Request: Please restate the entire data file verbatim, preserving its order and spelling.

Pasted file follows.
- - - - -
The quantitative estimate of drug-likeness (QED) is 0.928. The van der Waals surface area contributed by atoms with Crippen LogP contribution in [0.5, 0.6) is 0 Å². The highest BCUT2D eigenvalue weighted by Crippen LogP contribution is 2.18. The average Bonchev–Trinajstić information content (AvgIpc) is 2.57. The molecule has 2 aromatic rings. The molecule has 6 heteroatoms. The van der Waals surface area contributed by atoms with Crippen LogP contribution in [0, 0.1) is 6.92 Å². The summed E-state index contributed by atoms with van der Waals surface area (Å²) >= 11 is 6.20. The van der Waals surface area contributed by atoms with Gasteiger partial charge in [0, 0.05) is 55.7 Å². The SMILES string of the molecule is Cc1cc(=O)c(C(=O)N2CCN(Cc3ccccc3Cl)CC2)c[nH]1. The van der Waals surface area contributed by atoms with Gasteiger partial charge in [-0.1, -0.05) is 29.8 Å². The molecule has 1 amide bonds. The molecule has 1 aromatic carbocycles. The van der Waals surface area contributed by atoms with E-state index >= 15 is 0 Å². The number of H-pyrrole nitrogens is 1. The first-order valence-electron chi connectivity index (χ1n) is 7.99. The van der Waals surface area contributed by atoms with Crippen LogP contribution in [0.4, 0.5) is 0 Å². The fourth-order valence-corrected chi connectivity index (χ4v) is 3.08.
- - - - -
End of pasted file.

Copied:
The quantitative estimate of drug-likeness (QED) is 0.928. The van der Waals surface area contributed by atoms with Crippen LogP contribution in [0.5, 0.6) is 0 Å². The highest BCUT2D eigenvalue weighted by Crippen LogP contribution is 2.18. The average Bonchev–Trinajstić information content (AvgIpc) is 2.57. The molecule has 2 aromatic rings. The molecule has 6 heteroatoms. The van der Waals surface area contributed by atoms with Crippen LogP contribution in [0, 0.1) is 6.92 Å². The summed E-state index contributed by atoms with van der Waals surface area (Å²) >= 11 is 6.20. The van der Waals surface area contributed by atoms with Gasteiger partial charge in [0, 0.05) is 55.7 Å². The SMILES string of the molecule is Cc1cc(=O)c(C(=O)N2CCN(Cc3ccccc3Cl)CC2)c[nH]1. The van der Waals surface area contributed by atoms with Gasteiger partial charge in [-0.1, -0.05) is 29.8 Å². The molecule has 1 amide bonds. The molecule has 1 aromatic carbocycles. The van der Waals surface area contributed by atoms with E-state index >= 15 is 0 Å². The number of H-pyrrole nitrogens is 1. The first-order valence-electron chi connectivity index (χ1n) is 7.99. The van der Waals surface area contributed by atoms with Crippen LogP contribution in [0.4, 0.5) is 0 Å². The fourth-order valence-corrected chi connectivity index (χ4v) is 3.08.